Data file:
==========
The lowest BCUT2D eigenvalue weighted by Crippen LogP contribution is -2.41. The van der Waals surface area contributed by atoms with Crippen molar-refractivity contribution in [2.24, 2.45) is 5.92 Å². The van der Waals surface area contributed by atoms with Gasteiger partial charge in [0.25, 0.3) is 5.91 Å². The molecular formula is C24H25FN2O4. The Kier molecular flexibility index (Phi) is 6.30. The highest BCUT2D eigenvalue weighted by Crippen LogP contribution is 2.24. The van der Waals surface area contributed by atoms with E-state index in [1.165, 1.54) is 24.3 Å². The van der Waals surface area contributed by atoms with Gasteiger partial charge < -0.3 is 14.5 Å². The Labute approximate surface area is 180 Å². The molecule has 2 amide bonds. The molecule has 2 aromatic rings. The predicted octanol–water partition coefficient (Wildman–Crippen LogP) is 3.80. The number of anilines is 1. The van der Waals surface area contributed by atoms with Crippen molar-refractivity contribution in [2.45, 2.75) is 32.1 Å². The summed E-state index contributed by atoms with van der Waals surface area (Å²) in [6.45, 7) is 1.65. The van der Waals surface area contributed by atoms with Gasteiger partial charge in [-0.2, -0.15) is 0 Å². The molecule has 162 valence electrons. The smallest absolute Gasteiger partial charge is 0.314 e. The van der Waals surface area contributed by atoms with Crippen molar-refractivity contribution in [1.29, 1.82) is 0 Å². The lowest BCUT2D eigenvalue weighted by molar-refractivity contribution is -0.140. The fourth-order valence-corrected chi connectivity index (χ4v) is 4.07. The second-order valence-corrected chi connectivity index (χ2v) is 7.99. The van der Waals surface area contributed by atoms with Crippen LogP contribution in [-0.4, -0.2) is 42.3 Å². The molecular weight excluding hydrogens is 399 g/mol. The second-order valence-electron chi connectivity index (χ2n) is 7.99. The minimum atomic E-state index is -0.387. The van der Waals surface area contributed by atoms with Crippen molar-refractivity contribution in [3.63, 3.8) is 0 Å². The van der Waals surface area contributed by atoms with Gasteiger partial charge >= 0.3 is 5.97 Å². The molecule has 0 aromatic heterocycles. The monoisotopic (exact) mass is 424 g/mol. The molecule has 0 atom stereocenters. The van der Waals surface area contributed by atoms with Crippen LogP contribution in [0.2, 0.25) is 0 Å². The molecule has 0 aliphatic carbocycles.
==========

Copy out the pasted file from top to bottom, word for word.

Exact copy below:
The lowest BCUT2D eigenvalue weighted by Crippen LogP contribution is -2.41. The van der Waals surface area contributed by atoms with Crippen molar-refractivity contribution in [2.24, 2.45) is 5.92 Å². The van der Waals surface area contributed by atoms with Gasteiger partial charge in [0.25, 0.3) is 5.91 Å². The molecular formula is C24H25FN2O4. The Kier molecular flexibility index (Phi) is 6.30. The highest BCUT2D eigenvalue weighted by Crippen LogP contribution is 2.24. The van der Waals surface area contributed by atoms with E-state index in [1.165, 1.54) is 24.3 Å². The van der Waals surface area contributed by atoms with Gasteiger partial charge < -0.3 is 14.5 Å². The Labute approximate surface area is 180 Å². The molecule has 2 amide bonds. The molecule has 2 aromatic rings. The predicted octanol–water partition coefficient (Wildman–Crippen LogP) is 3.80. The number of anilines is 1. The van der Waals surface area contributed by atoms with Crippen molar-refractivity contribution in [2.45, 2.75) is 32.1 Å². The summed E-state index contributed by atoms with van der Waals surface area (Å²) in [6.45, 7) is 1.65. The van der Waals surface area contributed by atoms with Gasteiger partial charge in [-0.2, -0.15) is 0 Å². The molecule has 162 valence electrons. The smallest absolute Gasteiger partial charge is 0.314 e. The van der Waals surface area contributed by atoms with Crippen molar-refractivity contribution in [1.29, 1.82) is 0 Å². The lowest BCUT2D eigenvalue weighted by molar-refractivity contribution is -0.140. The fourth-order valence-corrected chi connectivity index (χ4v) is 4.07. The second-order valence-corrected chi connectivity index (χ2v) is 7.99. The van der Waals surface area contributed by atoms with Crippen LogP contribution in [-0.4, -0.2) is 42.3 Å². The molecular weight excluding hydrogens is 399 g/mol. The second-order valence-electron chi connectivity index (χ2n) is 7.99. The minimum atomic E-state index is -0.387. The van der Waals surface area contributed by atoms with Crippen molar-refractivity contribution in [3.63, 3.8) is 0 Å². The van der Waals surface area contributed by atoms with Gasteiger partial charge >= 0.3 is 5.97 Å². The molecule has 0 aromatic heterocycles. The monoisotopic (exact) mass is 424 g/mol. The molecule has 0 atom stereocenters. The van der Waals surface area contributed by atoms with Crippen LogP contribution in [0.2, 0.25) is 0 Å². The molecule has 0 aliphatic carbocycles.